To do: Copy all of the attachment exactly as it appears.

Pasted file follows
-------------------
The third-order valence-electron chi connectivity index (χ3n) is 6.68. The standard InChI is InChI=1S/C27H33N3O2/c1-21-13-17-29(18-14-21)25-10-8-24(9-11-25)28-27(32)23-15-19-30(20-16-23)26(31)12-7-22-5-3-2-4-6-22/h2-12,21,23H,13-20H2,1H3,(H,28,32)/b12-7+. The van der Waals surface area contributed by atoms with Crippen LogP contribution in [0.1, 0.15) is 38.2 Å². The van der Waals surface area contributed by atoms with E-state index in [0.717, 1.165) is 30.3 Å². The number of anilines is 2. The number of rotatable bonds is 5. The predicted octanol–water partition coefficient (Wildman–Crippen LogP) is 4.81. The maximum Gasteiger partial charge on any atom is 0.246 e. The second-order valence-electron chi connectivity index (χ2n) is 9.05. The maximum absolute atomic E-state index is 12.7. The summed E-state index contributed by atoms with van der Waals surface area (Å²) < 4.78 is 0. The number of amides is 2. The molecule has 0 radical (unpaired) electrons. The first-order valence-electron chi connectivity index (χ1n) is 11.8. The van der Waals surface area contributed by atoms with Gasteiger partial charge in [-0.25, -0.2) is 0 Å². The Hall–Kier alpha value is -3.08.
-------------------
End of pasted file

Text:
The third-order valence-electron chi connectivity index (χ3n) is 6.68. The standard InChI is InChI=1S/C27H33N3O2/c1-21-13-17-29(18-14-21)25-10-8-24(9-11-25)28-27(32)23-15-19-30(20-16-23)26(31)12-7-22-5-3-2-4-6-22/h2-12,21,23H,13-20H2,1H3,(H,28,32)/b12-7+. The van der Waals surface area contributed by atoms with Crippen LogP contribution in [0.1, 0.15) is 38.2 Å². The van der Waals surface area contributed by atoms with E-state index in [0.717, 1.165) is 30.3 Å². The number of anilines is 2. The number of rotatable bonds is 5. The predicted octanol–water partition coefficient (Wildman–Crippen LogP) is 4.81. The maximum Gasteiger partial charge on any atom is 0.246 e. The second-order valence-electron chi connectivity index (χ2n) is 9.05. The maximum absolute atomic E-state index is 12.7. The summed E-state index contributed by atoms with van der Waals surface area (Å²) < 4.78 is 0. The number of amides is 2. The molecule has 0 radical (unpaired) electrons. The first-order valence-electron chi connectivity index (χ1n) is 11.8. The van der Waals surface area contributed by atoms with Gasteiger partial charge in [-0.25, -0.2) is 0 Å². The Hall–Kier alpha value is -3.08.